STARKE – You can see Grannie smiling at you from the highway –
at least from the bright yellow sign that advertises the little diner known as Grannie’s County Cookin’, and where the image of Pam “Grannie” Snider appears to be offering a warm, hearty smile that says to motorists, Come on, stop in, sit for a spell.
As it turns out, that friendly attitude extends to the staff inside this very appealing diner, where the service is fast and the waitresses enjoy chatting as they take your order.
“Where are you from?” my waitress asked me, and when I said Orlando, and looked at me a bit skeptically and added, “Originally?”
I shook my head, and confessed it was Massachusetts. She nodded and said “I knew we had a Yankee in here.” And as she went back behind the counter to place my order, she added, “That’s okay, honey, I’m one, too – Philadelphia.”
Grannie’s County Cookin’ is one of those family-owned restaurants that looks and feels different from the well-known chains. Located right on U.S. 301 in downtown Starke, this restaurant has an attractive seven-panel bay window that looks out on the highway. There are booths by the window, tables in the middle, and seats by the counter.
While you’re waiting for your meal, you have time to check out Grannie’s quirky decorations, from the tea pots that line the window sill to the array of decorative plates hanging above the counter.
Then there are signs everywhere, like the one that reads “Our coffee is so good .. we even drink it ourselves,” or “Well, Butter my Butt and Call me a Biscuit.” My favorite was probably “Save Time – Do It My Way,” which is probably everybody’s secret philosophy in life.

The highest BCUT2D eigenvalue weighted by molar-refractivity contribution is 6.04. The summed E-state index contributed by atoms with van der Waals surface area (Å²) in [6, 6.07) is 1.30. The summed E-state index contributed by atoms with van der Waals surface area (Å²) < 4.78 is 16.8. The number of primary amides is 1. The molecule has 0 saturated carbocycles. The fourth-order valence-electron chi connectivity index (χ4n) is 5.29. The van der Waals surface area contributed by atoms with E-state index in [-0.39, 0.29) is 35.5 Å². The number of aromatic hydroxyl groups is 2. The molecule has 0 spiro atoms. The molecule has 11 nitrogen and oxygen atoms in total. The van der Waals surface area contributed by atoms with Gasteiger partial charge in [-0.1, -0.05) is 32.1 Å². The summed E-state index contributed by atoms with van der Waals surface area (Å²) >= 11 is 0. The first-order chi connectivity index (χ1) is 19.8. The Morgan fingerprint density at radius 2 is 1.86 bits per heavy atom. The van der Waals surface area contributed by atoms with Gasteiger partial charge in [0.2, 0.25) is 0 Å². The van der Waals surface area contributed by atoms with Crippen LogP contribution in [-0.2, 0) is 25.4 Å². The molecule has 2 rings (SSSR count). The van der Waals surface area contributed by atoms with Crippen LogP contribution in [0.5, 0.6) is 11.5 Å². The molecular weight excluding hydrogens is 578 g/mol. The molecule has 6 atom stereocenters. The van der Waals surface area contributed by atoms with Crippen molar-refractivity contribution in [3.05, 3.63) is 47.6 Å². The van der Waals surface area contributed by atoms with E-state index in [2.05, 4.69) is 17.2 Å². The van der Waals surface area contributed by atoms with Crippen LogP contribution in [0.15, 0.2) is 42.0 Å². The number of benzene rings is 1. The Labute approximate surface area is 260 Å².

On the back wall is a large chalk board that lists the diner’s daily specials – on this chilly Monday morning, they promised to heat you up with not only the strong coffee, but also a plate of biscuits and gravy with two eggs for $2.99, or a bacon and cheese omelet for $5.99 – obviously not a budget busting menu. At the bottom of the chalk board, the staff wrote “Good Morning, Y’all” as a way to greet the early customers.
I ended up ordering two eggs over easy, grits and toast – and my total bill was less than $6. The fact that Grannie’s cooks know how to do eggs and grits to perfection doesn’t hurt much, either.
Grannie’s Country Cookin’ advertises breakfast served all day, with plates like the Grannie’s Omelet Supreme for $6.79. But there are some other options as well, including the interesting lunch specials that have a decidedly Southern twist, like the Smoked Ham Dinner, or the plate of gizzards (for $8.09), or, interestingly, a Half & Half Liver Plate – a mix of chicken livers and gizzards, for $9.18.
It’s a relaxing place, in a small town with a charming Historic District that includes buildings dating back to the Civil War era – and a main industry that not all communities would be happy to welcome, the state prison system. The Florida Department of Corrections has several prisons here, which helps keep the locals employed, and on the wall of Grannie’s Country Cookin’ is a reminder of this industry: a large poster by A-1 Bail Bonds, offering nationwide 24 hour service for anyone who gets thrown in jail.
Grannie’s Country Cookin’ is open daily, from 5 a.m. to 2 p.m. on Sundays, Mondays and Tuesdays, from 5 a.m. until 7 p.m. on Wednesdays, Thursdays and Saturdays, and from 5 a.m. to 8 p.m. on Fridays. There are also Grannie’s restaurants in Ruskin and Crystal River.
The one in Starke is at 367 N. Temple Ave. To learn more, call 904-964-5810.
If you happen to be traveling through this part of Alachua or Bradford County and enjoy fine southern-style country cooking, Grannie’s is the ideal place to stop at. Be prepared to have some pleasant conversations with the waitress, too. This is no place for grumpy folks.
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